This job is killing me (at the Philharmonic)

In order to survive in their first decades, the Berlin Philharmonic Orchestra had to play concerts almost every day during the concert season of October through April. Their four months of summer season in Holland at the seaside was even more rigorous, with concerts twice a day. After reading that the conductor Joseph Rebicek died on the job on 24.3.1904, I consulted Peter Muck’s compendium1Peter Muck, Einhundert Jahre Berliner Philharmonisches Orchester: Bd.3. Die Mitglieder des Orchesters, die Programme, die Konzertreisen, Erst- und Uraufführungen (Berlin: H. Schneider, 1982.) of the first hundred years of the orchestra, and found many other instances of performers whose last day of employment was the same as their death date.


A few orchestra members even died on a day there was a concert.2I would have to do more research to ascertain whether they had been performing that day. Bernhard Breuer (23.3.1857-6.6.1901) was a violinist, concertmaster, and conductor. He died at age 44 shortly after the Scheveningen season began. The clarinetist Paul Bading (22.12.1864-22.2.1904) joined the orchestra in 1888, and died at age 40 on the day of a subscription concert. The cellist Otto Weising (4.7.1853-30.11.1903) was one of the orchestra’s original members going back to 1882. He died at age 50 on the day of the fourth subscription concert. Albert Böttcher (21.1.1859-11.11.1906) was another cellist who had been an original member. He died on a popular concert day at age 47. Yet another cellist, Theodor Stiemke (12.5.1856-28.11.1900) died at age 44, but on a Monday when there was no concert scheduled. The violinist Ernst Ammenn (15.4.1859-2.5.1909) died four days after the popular concert season ended; he was 50 years old. In sum: within a ten year span, there were six players who were 50 or younger when they died on the job.

Desperate times

I admit it: at the back of my mind was “Well, at least they died doing what they loved best.” Ha. In 1905 a book by Paul Marsop (1856-1925) on “The Social Situation of German Orchestral Musicians” appeared.3Paul Marsop, Die soziale Lage der deutschen Orchestermusiker (Berlin: Schuster & Loeffler, 1905). It subsequently was serialized in Die Musik. Marsop exposed the difference between appearance, in which orchestras were called the pride of the nation, and reality, where musicians in excellent orchestras barely had enough money for their daily bread. The book included a budget outlining the salary and expenses from the year 1903 for two orchestra musicians, one from Frankfurt and one from Hamburg. Compared to other figures I’ve seen, a salary of 2000 M. seems relatively decent to me, and those two wealthy cities certainly had prestigious orchestras. The budget pictured below is for a family of four. It includes rent, heating, lighting, clothes, shoes, laundry, taxes, contributions to pensions, and newspapers. There is no money in the budget for a cleaning lady, a holiday, any pocket money, or for emergencies. The Frankfurt position left 1.78 M. per person per day for food, while the Hamburg musician had just 78 pfennigs for food.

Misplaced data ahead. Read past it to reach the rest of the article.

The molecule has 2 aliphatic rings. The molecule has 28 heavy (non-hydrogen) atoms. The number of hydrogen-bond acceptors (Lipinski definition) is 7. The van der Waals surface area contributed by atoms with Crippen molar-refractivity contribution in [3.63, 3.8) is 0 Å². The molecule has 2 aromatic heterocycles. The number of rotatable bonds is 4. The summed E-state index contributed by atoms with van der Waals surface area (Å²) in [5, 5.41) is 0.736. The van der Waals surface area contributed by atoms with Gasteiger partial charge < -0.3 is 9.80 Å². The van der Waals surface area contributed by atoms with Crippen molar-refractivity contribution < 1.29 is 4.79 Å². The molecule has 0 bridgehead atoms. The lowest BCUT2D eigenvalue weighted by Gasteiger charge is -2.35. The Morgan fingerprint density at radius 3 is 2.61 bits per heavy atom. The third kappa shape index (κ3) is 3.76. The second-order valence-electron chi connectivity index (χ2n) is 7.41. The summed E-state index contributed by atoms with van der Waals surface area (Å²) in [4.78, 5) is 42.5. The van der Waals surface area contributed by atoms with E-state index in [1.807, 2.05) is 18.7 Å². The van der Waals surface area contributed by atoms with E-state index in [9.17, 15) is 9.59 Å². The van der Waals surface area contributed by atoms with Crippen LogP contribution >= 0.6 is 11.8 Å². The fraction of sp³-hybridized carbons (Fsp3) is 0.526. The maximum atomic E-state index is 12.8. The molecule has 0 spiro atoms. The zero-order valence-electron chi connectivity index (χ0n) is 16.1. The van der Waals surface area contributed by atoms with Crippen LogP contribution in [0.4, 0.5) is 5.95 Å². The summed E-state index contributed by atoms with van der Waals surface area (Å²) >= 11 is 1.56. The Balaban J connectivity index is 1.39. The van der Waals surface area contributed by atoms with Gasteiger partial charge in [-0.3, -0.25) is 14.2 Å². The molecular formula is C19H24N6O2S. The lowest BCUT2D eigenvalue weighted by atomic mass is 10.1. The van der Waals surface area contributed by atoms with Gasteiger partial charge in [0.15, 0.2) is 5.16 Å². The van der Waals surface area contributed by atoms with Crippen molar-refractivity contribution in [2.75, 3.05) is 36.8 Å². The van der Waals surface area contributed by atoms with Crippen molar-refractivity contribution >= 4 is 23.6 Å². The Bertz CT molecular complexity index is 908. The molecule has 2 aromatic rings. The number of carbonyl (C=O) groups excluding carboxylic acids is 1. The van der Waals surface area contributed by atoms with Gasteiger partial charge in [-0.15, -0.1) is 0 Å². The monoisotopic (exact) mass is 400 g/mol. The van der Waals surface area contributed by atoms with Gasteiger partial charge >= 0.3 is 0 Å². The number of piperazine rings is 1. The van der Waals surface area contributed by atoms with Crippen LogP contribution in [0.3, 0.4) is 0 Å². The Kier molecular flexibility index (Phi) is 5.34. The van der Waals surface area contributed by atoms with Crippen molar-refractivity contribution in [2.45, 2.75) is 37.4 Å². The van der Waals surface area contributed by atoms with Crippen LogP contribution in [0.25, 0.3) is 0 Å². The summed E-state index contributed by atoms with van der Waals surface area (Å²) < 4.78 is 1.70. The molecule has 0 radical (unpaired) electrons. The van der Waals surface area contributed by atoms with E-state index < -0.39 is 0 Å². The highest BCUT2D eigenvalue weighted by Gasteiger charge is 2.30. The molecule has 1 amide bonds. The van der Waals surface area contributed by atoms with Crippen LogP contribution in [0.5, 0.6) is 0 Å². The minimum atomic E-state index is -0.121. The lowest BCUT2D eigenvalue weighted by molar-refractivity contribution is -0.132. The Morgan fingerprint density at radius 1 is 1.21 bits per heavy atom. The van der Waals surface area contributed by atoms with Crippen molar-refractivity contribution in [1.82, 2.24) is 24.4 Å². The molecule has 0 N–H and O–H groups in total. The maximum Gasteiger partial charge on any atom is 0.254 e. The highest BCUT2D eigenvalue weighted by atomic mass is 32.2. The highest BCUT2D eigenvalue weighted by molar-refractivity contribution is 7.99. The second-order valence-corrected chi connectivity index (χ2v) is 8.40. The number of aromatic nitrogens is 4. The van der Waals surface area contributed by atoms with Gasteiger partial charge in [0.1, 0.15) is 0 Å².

Marsop described shockingly deceptive job advertisements, terrible working conditions, the lack of time off, the obstacles to getting married and starting a family, the nomadic life of a traveling musician, the illnesses and injuries incurred on the job, and other aspects that have continued to characterize the profession. Musicians were also required to wear evening dress for performances, but this expensive type of uniform was not provided. They were expected to appear respectable in public, meaning they were banned from activities such as bowling and bicycling (in 1905 at least). Marsop called for musicians to join associations where they could establish a savings and loan fund as a beginning for improving their own situation. He continued to champion musicians’ rights until he died in 1925.

Musical America 1906

The music journal Musical America took up the story in April 1906 with the (typically sensationalistic) headline: “German Musicians in Deplorable State; Orchestral Players in Principal Cities Literally on Starvation Wages. Extraordinary State of Affairs Revealed by Expose of Dr. Paul Marsop–Five Cents a Day for Food!”

In this context, it isn’t surprising that there were musicians who died on the job–they had no alternative.

The average life expectancy for a man in 1900 in Germany was only 46.4 years. However, if he made it to age 40, he could expect to live 24 more years.
Source: Berlin-Institut für Bevölkerung und Entwicklung

Berlin-Institut für Bevölkerung und Entwicklung

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5 thoughts on “This job is killing me (at the Philharmonic)

  1. Wow, sounds pretty similar to today’s situation for both musicians and music professors….

    1. Brooke, I don’t even know where to begin with your comment. The fact that you don’t see the enormous gulf between 1907 and 2007 in terms of the overall rise in living standards is astonishing.

        1. Thank you for the hard data, Sanna! It’s the problem with much of today’s activism. It’s not that there is no room for improvement, but the extreme historical short-sightedness and the lack of any appreciation for how far we have truly come, I think actually makes it harder to move forward, because the anger we witness today is based on a very limited context.

  2. Sanna: One thing to keep in mind is overall mortality rates. What were these people dying of? Diet was different as was daily exercise, not to mention the healthcare industry. Did these people even know they were sick?

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